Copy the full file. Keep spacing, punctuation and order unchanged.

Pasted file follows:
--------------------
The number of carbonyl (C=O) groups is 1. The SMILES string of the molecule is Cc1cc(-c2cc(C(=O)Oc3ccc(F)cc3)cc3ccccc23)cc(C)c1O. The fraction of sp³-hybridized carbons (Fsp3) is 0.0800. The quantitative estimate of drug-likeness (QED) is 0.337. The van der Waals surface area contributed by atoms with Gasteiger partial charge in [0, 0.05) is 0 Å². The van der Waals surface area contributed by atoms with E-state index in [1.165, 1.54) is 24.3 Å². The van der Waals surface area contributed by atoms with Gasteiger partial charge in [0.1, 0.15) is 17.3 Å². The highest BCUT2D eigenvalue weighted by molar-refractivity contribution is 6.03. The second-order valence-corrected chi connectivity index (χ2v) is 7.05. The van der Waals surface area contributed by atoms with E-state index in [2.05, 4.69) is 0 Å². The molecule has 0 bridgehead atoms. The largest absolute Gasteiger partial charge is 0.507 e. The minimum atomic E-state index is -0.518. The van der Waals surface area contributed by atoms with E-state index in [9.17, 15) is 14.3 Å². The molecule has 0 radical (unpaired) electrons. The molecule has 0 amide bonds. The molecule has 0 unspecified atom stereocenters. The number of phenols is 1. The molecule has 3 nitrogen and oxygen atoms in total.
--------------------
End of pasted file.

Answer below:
The number of carbonyl (C=O) groups is 1. The SMILES string of the molecule is Cc1cc(-c2cc(C(=O)Oc3ccc(F)cc3)cc3ccccc23)cc(C)c1O. The fraction of sp³-hybridized carbons (Fsp3) is 0.0800. The quantitative estimate of drug-likeness (QED) is 0.337. The van der Waals surface area contributed by atoms with Gasteiger partial charge in [0, 0.05) is 0 Å². The van der Waals surface area contributed by atoms with E-state index in [1.165, 1.54) is 24.3 Å². The van der Waals surface area contributed by atoms with Gasteiger partial charge in [0.1, 0.15) is 17.3 Å². The highest BCUT2D eigenvalue weighted by molar-refractivity contribution is 6.03. The second-order valence-corrected chi connectivity index (χ2v) is 7.05. The van der Waals surface area contributed by atoms with E-state index in [2.05, 4.69) is 0 Å². The molecule has 0 bridgehead atoms. The largest absolute Gasteiger partial charge is 0.507 e. The minimum atomic E-state index is -0.518. The van der Waals surface area contributed by atoms with E-state index in [9.17, 15) is 14.3 Å². The molecule has 0 radical (unpaired) electrons. The molecule has 0 amide bonds. The molecule has 0 unspecified atom stereocenters. The number of phenols is 1. The molecule has 3 nitrogen and oxygen atoms in total.